Six critically endangered Plains-wanderer birds have successfully completed a quarantine period at Monarto Safari Park after their big trip from Werribee Open Range Zoo in Victoria.
The birds are listed in first position among Australian birds in the Evolutionary Distinct and Globally Endangered (EDGE) list of species with a significant amount of unique evolutionary history that face extinction.
These six captive-bred birds are genetically unique, so they have moved to Monarto to be part of a nation-wide conservation breeding program to try and build a population to stop them from going extinct.
Zoos SA conservation manager Liberty Olds said they are trying to bring more birds to stay at the new purpose-built facility. at Monarto.
"The Plains-wanderer is an ancient and uniquely classified species and the only member of the Pedionomidae family," Dr Olds said.
"Considering its evolutionary distinctiveness it is definitely one Australian bird species that we can least afford to lose."
National Threatened Species Day is September 7, and Dr Olds said it was the perfect opportunity to raise awareness of species like the Plains-wanderer whose existence is under threat.
"It is also an opportunity to celebrate the conservation work that is taking place, such as the Plains Wanderer conservation breeding program," she said.
"At present there are thought to be less than 1000 adult birds remaining in the wild.
"Without conservation breeding programs like this, the future for the Plains-wanderer would be bleak."
The conservation program is the result of a partnership between Zoos SA, Taronga Conservation Society Australia, Zoos Victoria, and Featherdale Wildlife Park, plus South Australian, New South Wales and Victorian state governments.
It is one of the key strategies of the National Recovery Plan, which will see the eventual reintroduction of captive-bred birds into wild populations and assist with the recovery of the species.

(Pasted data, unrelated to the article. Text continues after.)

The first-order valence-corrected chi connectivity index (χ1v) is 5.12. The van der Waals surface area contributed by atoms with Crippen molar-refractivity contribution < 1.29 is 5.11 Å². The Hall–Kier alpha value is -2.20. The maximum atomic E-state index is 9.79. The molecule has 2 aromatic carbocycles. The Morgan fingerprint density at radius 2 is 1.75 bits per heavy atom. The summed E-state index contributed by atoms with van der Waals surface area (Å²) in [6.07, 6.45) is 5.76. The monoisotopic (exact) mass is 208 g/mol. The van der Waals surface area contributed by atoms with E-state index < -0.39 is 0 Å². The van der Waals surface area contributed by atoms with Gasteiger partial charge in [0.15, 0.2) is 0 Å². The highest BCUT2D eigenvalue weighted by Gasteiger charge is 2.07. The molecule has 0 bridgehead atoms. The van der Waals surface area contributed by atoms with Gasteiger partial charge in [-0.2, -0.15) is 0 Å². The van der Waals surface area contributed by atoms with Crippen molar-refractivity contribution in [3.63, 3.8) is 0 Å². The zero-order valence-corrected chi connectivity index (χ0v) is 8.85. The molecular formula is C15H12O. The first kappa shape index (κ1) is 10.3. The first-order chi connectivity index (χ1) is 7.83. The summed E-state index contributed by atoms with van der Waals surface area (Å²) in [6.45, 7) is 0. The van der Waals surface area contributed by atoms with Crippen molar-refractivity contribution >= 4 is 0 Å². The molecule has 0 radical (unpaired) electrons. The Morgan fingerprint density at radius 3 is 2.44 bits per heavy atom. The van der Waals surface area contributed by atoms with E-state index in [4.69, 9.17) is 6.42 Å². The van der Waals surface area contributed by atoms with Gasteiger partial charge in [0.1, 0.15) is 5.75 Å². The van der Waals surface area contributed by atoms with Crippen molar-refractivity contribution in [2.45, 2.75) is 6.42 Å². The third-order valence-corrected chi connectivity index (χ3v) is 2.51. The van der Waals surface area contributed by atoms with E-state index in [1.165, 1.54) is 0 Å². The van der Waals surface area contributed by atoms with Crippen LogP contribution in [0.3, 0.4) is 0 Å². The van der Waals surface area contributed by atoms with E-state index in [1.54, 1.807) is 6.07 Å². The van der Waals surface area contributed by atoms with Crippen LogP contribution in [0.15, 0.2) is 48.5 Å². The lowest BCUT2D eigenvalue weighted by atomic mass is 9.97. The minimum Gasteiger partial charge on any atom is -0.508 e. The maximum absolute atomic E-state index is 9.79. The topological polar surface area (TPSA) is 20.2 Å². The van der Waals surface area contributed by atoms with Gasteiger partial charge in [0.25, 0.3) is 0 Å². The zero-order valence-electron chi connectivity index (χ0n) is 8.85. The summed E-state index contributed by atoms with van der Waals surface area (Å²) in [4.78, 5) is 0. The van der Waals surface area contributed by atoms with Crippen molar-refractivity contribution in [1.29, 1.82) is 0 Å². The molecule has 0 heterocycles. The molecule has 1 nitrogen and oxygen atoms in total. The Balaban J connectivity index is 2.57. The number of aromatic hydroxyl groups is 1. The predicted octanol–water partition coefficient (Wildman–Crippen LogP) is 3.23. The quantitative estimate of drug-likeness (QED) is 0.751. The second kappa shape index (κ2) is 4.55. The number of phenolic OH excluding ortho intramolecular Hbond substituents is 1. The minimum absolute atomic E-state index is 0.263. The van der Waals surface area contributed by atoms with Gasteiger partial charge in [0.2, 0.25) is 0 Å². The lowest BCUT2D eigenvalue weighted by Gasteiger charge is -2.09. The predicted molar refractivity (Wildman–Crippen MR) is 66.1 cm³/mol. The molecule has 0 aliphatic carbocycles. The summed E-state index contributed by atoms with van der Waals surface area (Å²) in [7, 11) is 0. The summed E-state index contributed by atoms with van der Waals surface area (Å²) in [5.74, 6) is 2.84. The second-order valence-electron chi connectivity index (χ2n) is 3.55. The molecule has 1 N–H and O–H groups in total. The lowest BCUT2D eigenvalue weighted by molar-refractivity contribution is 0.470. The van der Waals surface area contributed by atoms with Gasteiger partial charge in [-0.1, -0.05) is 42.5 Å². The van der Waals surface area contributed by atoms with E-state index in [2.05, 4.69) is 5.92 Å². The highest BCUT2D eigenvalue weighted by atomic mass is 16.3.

"Funding for the development and construction of the purpose-built facilities at Monarto Wildlife Park was provided through the NSW Governments Saving our Species program," Dr Olds said.
NSW Senior Threatened Species Officer and National Plains-wanderer Recovery Program chair David Parker said the move to Monarto was a "significant milestone" in the program.
"After the positive successes of the captive breeding program to date, which has seen the successful breeding of the species at Taronga's Sydney and Western Plains Zoo's as well as the Werribee Open Range Zoo, the transfer of six captive-bred Plains-wanderer to Monarto Safari Park's brand new Plains-wanderer facility sees another significant milestone in the Plains-wanderer conservation program being reached," he said.
The Plains-wanderer, Pedionomus torquatus, is most similar to a small quail.
A female can breed all year round, laying two to five eggs with two to four chicks most commonly hatched.
Once her eggs are laid, the female 'wanders off' to mate again while the male raise the chicks, who stay with him until they are about two months old.
Once commonly found in grassy areas stretching as far as from South Queensland to South Australia, the Plains-wanderer has rapidly fallen victim to the clearing of their preferred native grassland habitat, persistent drought and overgrazing particularly during drought times.
National Threatened Species Day, held September 7 each year, is a chance to educate people about Australia's native plants and animals at risk of extinction.
It is believed more than 100 native plants and animals have become extinct over the last 200 years, and there are thousands of others at the risk of extinction.
National Threatened Species aims to highlight species under threat, to raise awareness of how people can best protect these and other species in the future, and to celebrate the conservation efforts in place across the country.